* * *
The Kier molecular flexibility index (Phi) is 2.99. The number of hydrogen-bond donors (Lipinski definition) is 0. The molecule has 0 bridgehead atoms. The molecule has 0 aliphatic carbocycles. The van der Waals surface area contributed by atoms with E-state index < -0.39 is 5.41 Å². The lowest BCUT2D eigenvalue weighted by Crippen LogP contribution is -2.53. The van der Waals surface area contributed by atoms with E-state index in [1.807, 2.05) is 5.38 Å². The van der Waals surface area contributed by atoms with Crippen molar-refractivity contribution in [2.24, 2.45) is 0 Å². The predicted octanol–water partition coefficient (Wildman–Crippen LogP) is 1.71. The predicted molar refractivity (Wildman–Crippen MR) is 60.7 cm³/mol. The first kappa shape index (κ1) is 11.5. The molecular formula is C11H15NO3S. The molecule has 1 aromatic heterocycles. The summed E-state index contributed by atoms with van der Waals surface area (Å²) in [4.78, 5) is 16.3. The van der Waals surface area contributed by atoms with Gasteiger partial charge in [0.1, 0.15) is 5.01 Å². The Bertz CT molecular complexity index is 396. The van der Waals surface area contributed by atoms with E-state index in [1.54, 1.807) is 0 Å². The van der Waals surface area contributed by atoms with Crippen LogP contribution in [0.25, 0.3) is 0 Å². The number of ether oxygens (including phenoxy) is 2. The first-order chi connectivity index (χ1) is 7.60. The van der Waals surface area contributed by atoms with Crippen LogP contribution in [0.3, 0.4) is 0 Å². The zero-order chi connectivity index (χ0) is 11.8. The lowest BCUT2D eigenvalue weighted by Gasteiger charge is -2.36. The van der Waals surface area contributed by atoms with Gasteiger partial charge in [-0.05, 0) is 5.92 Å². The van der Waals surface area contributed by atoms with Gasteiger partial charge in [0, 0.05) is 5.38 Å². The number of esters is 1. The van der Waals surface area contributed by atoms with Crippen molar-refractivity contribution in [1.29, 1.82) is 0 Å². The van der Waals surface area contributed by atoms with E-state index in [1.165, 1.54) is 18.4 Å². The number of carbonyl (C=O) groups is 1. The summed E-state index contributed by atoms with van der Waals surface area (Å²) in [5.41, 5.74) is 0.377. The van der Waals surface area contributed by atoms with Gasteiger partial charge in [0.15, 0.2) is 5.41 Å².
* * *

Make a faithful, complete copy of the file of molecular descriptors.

The Kier molecular flexibility index (Phi) is 2.99. The number of hydrogen-bond donors (Lipinski definition) is 0. The molecule has 0 bridgehead atoms. The molecule has 0 aliphatic carbocycles. The van der Waals surface area contributed by atoms with E-state index < -0.39 is 5.41 Å². The lowest BCUT2D eigenvalue weighted by Crippen LogP contribution is -2.53. The van der Waals surface area contributed by atoms with E-state index in [1.807, 2.05) is 5.38 Å². The van der Waals surface area contributed by atoms with Crippen molar-refractivity contribution in [2.24, 2.45) is 0 Å². The predicted octanol–water partition coefficient (Wildman–Crippen LogP) is 1.71. The predicted molar refractivity (Wildman–Crippen MR) is 60.7 cm³/mol. The first kappa shape index (κ1) is 11.5. The molecular formula is C11H15NO3S. The molecule has 1 aromatic heterocycles. The summed E-state index contributed by atoms with van der Waals surface area (Å²) in [4.78, 5) is 16.3. The van der Waals surface area contributed by atoms with Gasteiger partial charge in [0.1, 0.15) is 5.01 Å². The Bertz CT molecular complexity index is 396. The van der Waals surface area contributed by atoms with E-state index in [1.54, 1.807) is 0 Å². The van der Waals surface area contributed by atoms with Crippen LogP contribution in [0.25, 0.3) is 0 Å². The number of ether oxygens (including phenoxy) is 2. The first-order chi connectivity index (χ1) is 7.60. The van der Waals surface area contributed by atoms with Crippen LogP contribution in [0.3, 0.4) is 0 Å². The zero-order chi connectivity index (χ0) is 11.8. The lowest BCUT2D eigenvalue weighted by Gasteiger charge is -2.36. The van der Waals surface area contributed by atoms with Gasteiger partial charge in [-0.05, 0) is 5.92 Å². The van der Waals surface area contributed by atoms with Gasteiger partial charge in [0, 0.05) is 5.38 Å². The number of esters is 1. The van der Waals surface area contributed by atoms with Crippen molar-refractivity contribution in [1.29, 1.82) is 0 Å². The van der Waals surface area contributed by atoms with E-state index in [1.165, 1.54) is 18.4 Å². The number of carbonyl (C=O) groups is 1. The summed E-state index contributed by atoms with van der Waals surface area (Å²) in [5.41, 5.74) is 0.377. The van der Waals surface area contributed by atoms with Gasteiger partial charge in [0.15, 0.2) is 5.41 Å².